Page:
• Does he/she indicate an awareness that he/she needs to go? e.g. by saying, hiding or crouching, crossing legs or holding crotch?
• Are there any signs that he/she knows that weeing or pooing has started or stopped?
• Does he/she ever use the toilet without being told to go?
• If he/she has an accident in the pants, it there a large or small amount?
• If using the toilet, how long does it take for him/her to let go and how much?
• How much help does he/she need to sit on the toilet and pull pants up or down?
• Does he/she always become upset/resistant at the same point in the toileting process?
• What food, toy or activity does he/she particularly like and make an effort to get?
The answers to such questions should rule out any medical problems and help to establish how much control a child has over their bladder and bowel, e.g. if he or she has an awareness of needing to go, is able to control how much and when to let go. It should also indicate any trouble with understanding the sequence of skills needed, particular sensory aspects of using the toilet and what rewards could be used to motivate your child to use the toilet.
Deciding on and implementing a training programme
Families with disabled children should not feel under pressure from others to toilet train their child and should only do so when they feel ready. The decision to try toilet training should be made when both parent and child feel that they are relaxed and have the time to dedicate to it.2 Any tension or frustration resulting from unsuccessful attempts to toilet train can sometimes make toileting into an even bigger problem and have a negative effect on both parents’ and children’s confidence and family relationships. If your child shows no bladder or bowel awareness when you decide to begin toileting, as long as he or she is over four years of age, a toilet training programme usually creates awareness.
Figure 2 – examples of toilet training techniques for different physical, behavioural and sensory problems – see next page for details.
Toilet training techniques
There is no one procedure or technique guaranteed to work but understanding how your child learns is essential to applying any programme successfully. Different methods work for different people under different circumstances and often a combination of approaches is required before an individual is able to acquire each skill. Below are a number of tried and tested techniques which may be useful.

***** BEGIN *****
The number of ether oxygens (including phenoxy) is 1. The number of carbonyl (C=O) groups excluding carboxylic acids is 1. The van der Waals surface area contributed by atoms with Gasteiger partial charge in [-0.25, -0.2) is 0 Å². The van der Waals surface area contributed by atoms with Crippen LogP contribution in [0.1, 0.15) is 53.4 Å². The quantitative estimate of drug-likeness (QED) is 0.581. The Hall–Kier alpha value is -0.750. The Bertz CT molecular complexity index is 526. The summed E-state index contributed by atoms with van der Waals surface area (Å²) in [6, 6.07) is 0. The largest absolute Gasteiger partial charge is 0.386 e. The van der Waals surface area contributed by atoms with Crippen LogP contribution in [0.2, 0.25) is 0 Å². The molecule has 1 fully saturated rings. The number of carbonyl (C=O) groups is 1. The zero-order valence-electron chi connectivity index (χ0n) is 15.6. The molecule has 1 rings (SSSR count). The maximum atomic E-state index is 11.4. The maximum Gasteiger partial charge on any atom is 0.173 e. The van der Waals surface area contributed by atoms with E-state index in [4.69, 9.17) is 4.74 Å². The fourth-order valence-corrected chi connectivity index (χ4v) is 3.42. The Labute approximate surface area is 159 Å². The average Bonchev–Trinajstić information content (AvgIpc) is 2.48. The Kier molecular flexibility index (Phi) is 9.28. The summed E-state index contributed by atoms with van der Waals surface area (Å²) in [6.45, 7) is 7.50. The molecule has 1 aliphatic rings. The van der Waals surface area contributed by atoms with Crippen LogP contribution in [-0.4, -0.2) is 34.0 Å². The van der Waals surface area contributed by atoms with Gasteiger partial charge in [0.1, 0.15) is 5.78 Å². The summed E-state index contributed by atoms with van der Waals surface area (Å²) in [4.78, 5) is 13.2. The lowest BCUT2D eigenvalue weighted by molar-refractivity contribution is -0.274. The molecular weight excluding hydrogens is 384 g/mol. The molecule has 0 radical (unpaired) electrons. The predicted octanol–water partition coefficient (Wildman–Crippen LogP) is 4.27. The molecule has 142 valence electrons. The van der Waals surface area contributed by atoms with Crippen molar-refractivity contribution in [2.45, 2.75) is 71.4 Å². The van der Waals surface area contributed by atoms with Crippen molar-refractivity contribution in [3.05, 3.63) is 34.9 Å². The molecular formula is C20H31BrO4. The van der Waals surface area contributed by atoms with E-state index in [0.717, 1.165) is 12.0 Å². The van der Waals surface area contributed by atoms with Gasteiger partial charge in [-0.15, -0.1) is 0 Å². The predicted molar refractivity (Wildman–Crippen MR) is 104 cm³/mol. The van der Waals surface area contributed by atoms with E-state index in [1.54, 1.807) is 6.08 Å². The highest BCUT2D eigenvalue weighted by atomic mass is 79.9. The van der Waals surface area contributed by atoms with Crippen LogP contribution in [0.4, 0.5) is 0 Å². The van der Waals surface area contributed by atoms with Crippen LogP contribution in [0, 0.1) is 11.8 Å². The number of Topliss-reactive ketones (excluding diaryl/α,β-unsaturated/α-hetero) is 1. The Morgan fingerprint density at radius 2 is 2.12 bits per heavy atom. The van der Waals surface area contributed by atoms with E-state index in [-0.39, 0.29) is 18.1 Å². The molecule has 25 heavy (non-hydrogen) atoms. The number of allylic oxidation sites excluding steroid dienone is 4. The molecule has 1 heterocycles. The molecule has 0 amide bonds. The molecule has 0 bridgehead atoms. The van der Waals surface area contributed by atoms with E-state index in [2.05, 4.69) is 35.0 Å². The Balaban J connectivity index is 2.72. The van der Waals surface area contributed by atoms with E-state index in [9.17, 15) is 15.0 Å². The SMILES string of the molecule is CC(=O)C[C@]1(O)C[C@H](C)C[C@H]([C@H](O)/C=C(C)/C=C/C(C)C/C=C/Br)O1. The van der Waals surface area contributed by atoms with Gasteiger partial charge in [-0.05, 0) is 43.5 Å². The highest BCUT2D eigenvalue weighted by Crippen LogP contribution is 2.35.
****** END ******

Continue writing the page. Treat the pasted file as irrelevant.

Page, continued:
Giving your child extra fluids during a training programme can be helpful as this can increase the frequency of needing to wee as well as strengthening the feeling of fullness and so give more opportunity for the child to learn.
For children who are unable to recognise the sensation of a full bladder or the feeling of beginning to wee or poo in their pants, pants alarm devices are available (see Resources, below). The alarm makes a pulsing, beeping sound as soon as the first two or three drops of wee come into contact with the pants and so alerts you that the child needs to go to the toilet. This is useful during training, even if your child is at least sometimes aware of the sensations of fullness. It also helps alert your child to the sensation of a full bladder so that the sensation can then be tied into the toileting sequence.
If you know your child is about to wee or poo (by recognising a particular behaviour for example), or has already started (as indicated by an alarm), the startle response can be used to prompt the tightening of the perineal muscles to stop them going in the wrong place. When anyone is startled, all muscles in the body tighten initiating the ‘fight or flight’ response. This tightening of muscles can hold back the wee long enough to get the child to the toilet for training. The startle used can be as simple as rushing to your child and shouting ‘STOP’- enough to startle but not frighten.
As mentioned already, some children do not learn by copying, but for many others modelling behaviour on those around them is a valuable lesson. If the other toileting tasks have been learned, such as holding on and letting go, then spending time watching others using the toilet appropriately is sometimes the only training procedure needed to achieve self-toileting.
Another effective procedure is the positive consequence or reward, especially when toileting problems are due to resistance to change or following instructions. A reward has to be strong enough to lead the individual to perform the act again in order to get hold of it and must only be given when that particular act is performed. This can be a tricky area for many children with neurological conditions as responses to standard treats can be unconventional and unpredictable.